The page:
– Vladimir Putin says US encouraged election protests – video (The Guardian, Dec. 8, 2011):
The Russian prime minister, Vladimir Putin, blames the US for encouraging protests over Russia’s recent parliamentary election. He accused Hillary Clinton of giving ‘the signal’ to opposition leaders, who are expected to gather thousands of people for a major protest on Saturday. Clinton has repeatedly criticised the parliamentary vote in Russia last weekend that gave Putin’s United Russia party nearly 50% of the vote despite widespread reports of fraud
– Putin accuses US of sparking protests (Sydney Morning Herald/AFP, Dec. 8, 2011):
Prime Minister Vladimir Putin has accused the United States of provoking the post-election protests in Russia that have posed a surprise challenge to his decade-long era of domination.
Harking back to the rhetoric of the Cold War, Putin on Thursday accused US Secretary of State Hillary Clinton of deliberately sending a signal to the opposition to protest by questioning the fairness of the weekend’s parliamentary polls.
About 1000 people have been arrested in three days of protests in Moscow alleging mass fraud in the parliamentary polls, but organisers have vowed to stage a mass protest in Moscow at the weekend.In his first public comments on the demonstrations, Putin accused Clinton of criticising the polls before having even read the reports of international monitors.
Washington, he said, was paying Russian groups to find fault with the elections. And that US criticism “had set the tone for some people inside the country and given a signal”, Putin argued.
“They heard the signal and with the support of the US State Department started active work.”
– Putin: Clinton, US to blame for voter unrest (CBS News/AP, Dec. 8, 2011)
– Putin blames US for stoking Russian protests (ABC News/Reuters, Dec. 8, 2011):
Prime minister Vladimir Putin has accused the United States of stirring up protests against his 12-year rule and said foreign countries were spending hundreds of millions of dollars to influence Russian elections.
In his first public remarks about daily demonstrations over allegations that Sunday’s election was slanted to favour his ruling party, Mr Putin said US secretary of state Hillary Clinton had encouraged Kremlin opponents by criticising the vote.
“She set the tone for some opposition activists, gave them a signal, they heard this signal and started active work,” Mr Putin told supporters as he laid out plans for his campaign to return to the presidency in a March election.
Citing the examples of Ukraine’s 2004 Orange Revolution and the removal of governments in Kyrgyzstan – also a fellow former Soviet republic – that were accompanied by bloodshed, he said Western nations were spending heavily to foment political change in Russia.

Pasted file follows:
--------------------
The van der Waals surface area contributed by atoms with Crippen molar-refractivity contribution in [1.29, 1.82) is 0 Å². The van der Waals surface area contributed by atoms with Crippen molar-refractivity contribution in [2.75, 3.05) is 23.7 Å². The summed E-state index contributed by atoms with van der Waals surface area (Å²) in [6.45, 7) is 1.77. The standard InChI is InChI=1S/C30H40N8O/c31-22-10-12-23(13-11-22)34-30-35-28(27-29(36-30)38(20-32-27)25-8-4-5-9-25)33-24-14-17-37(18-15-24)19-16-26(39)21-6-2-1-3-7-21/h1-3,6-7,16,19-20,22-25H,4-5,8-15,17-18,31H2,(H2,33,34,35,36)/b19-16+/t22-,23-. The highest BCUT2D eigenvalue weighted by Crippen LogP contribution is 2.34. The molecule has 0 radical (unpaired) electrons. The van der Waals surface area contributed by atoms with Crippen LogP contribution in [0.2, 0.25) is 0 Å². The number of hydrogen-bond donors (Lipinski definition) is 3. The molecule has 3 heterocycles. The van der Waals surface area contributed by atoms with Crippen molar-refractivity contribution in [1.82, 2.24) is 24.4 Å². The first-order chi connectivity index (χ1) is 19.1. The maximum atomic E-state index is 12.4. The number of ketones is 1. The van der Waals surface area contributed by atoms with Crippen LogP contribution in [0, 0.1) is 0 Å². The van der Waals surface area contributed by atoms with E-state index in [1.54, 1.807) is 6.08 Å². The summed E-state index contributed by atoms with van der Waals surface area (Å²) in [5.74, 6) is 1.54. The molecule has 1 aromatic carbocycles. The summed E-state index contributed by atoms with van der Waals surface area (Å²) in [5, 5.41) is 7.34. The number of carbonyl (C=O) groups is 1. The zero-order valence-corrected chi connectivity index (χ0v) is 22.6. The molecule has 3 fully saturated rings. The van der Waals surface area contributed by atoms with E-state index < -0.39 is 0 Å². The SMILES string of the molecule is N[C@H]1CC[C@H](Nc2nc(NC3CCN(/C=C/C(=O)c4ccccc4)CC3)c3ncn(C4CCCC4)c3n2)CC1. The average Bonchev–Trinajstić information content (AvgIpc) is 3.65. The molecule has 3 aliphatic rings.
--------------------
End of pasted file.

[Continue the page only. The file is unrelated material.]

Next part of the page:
“Pouring foreign money into electoral processes is particularly unacceptable,” he said.
“Hundreds of millions are being invested in this work. We need to work out forms of protection of our sovereignty, defence against interference from outside.
“We have to think of ways to tighten accountability for those who carry out the aims of foreign states to influence domestic political processes.”
Mr Putin’s remarks echoed the tough anti-Western rhetoric he employed in his 2000-2008 presidency to suggest Western nations were funding Kremlin foes to try to weaken Russia and prevent its resurgence after the collapse of the Soviet Union in 1991.
He has turned increasingly to the same tough talk since revealing in September that he planned to swap jobs with president Dmitry Medvedev next year.
Accepting his United Russia party’s nomination as a presidential candidate last month, he warned that the West would seek to influence the parliamentary and presidential votes.
“What is there to say? We are a big nuclear power and remain so. This raises certain concerns with our partners. They try to shake us up so that we don’t forget who is boss on our planet,” Mr Putin said.
The United States and the European Union have expressed concern about the conduct of the Russian election and the treatment of peaceful protesters.
Ms Clinton suggested on Tuesday that the vote was not free or fair.
Voters bruised Mr Putin in Sunday’s election by sharply reducing his party’s majority in the State Duma lower house, undermining his mandate as he prepares to return to the Kremlin in the March 4 presidential vote.
Mr Putin remains Russia’s most popular politician three months before the election for a six year-term as president. He could then run again, potentially serving until 2024.
But polls show his approval rating has fallen from previous heights, and the sharp decline in support for his ruling party was a sign of frustration with the political system he has put in place, in which many Russians feel they have no influence.
About 5,000 people turned out on Monday night for the largest opposition protest in Moscow in years, demanding fair elections and chanting “Russia without Putin!”.
Police have detained more than 1,000 people in Moscow and St Petersburg, many of them briefly, in a crackdown since Sunday, but opposition groups are planning new protests on Saturday, including one close to the Kremlin in the capital.
Mr Putin depicted some of the protesters as self-interested politicians who were not acting in the interests of the country.
“We are all adults here and we understand that some – I am not saying all – but some of the organisers act in accordance with a well-known scenario and in their own mercenary political interests,” he said.